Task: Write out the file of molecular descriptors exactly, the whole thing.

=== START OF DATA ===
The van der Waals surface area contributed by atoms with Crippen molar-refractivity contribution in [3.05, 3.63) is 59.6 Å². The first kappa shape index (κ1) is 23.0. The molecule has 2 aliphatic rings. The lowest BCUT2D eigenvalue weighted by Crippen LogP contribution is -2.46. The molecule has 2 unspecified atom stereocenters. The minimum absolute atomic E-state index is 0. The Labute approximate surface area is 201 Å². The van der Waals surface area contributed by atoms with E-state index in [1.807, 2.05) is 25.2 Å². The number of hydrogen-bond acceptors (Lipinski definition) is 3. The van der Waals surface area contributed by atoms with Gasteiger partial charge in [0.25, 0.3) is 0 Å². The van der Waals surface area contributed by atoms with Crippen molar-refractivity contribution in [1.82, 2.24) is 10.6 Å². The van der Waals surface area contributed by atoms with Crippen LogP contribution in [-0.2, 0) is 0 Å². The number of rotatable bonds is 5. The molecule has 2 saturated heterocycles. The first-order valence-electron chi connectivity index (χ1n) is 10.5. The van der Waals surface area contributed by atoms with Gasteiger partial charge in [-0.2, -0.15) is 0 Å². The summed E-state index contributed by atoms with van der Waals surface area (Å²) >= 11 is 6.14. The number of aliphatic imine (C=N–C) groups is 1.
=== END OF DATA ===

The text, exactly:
The van der Waals surface area contributed by atoms with Crippen molar-refractivity contribution in [3.05, 3.63) is 59.6 Å². The first kappa shape index (κ1) is 23.0. The molecule has 2 aliphatic rings. The lowest BCUT2D eigenvalue weighted by Crippen LogP contribution is -2.46. The molecule has 2 unspecified atom stereocenters. The minimum absolute atomic E-state index is 0. The Labute approximate surface area is 201 Å². The van der Waals surface area contributed by atoms with E-state index in [1.807, 2.05) is 25.2 Å². The number of hydrogen-bond acceptors (Lipinski definition) is 3. The van der Waals surface area contributed by atoms with Gasteiger partial charge in [0.25, 0.3) is 0 Å². The van der Waals surface area contributed by atoms with Crippen molar-refractivity contribution in [1.82, 2.24) is 10.6 Å². The van der Waals surface area contributed by atoms with Crippen LogP contribution in [-0.2, 0) is 0 Å². The number of rotatable bonds is 5. The molecule has 2 saturated heterocycles. The first-order valence-electron chi connectivity index (χ1n) is 10.5. The van der Waals surface area contributed by atoms with Gasteiger partial charge in [-0.2, -0.15) is 0 Å². The summed E-state index contributed by atoms with van der Waals surface area (Å²) >= 11 is 6.14. The number of aliphatic imine (C=N–C) groups is 1.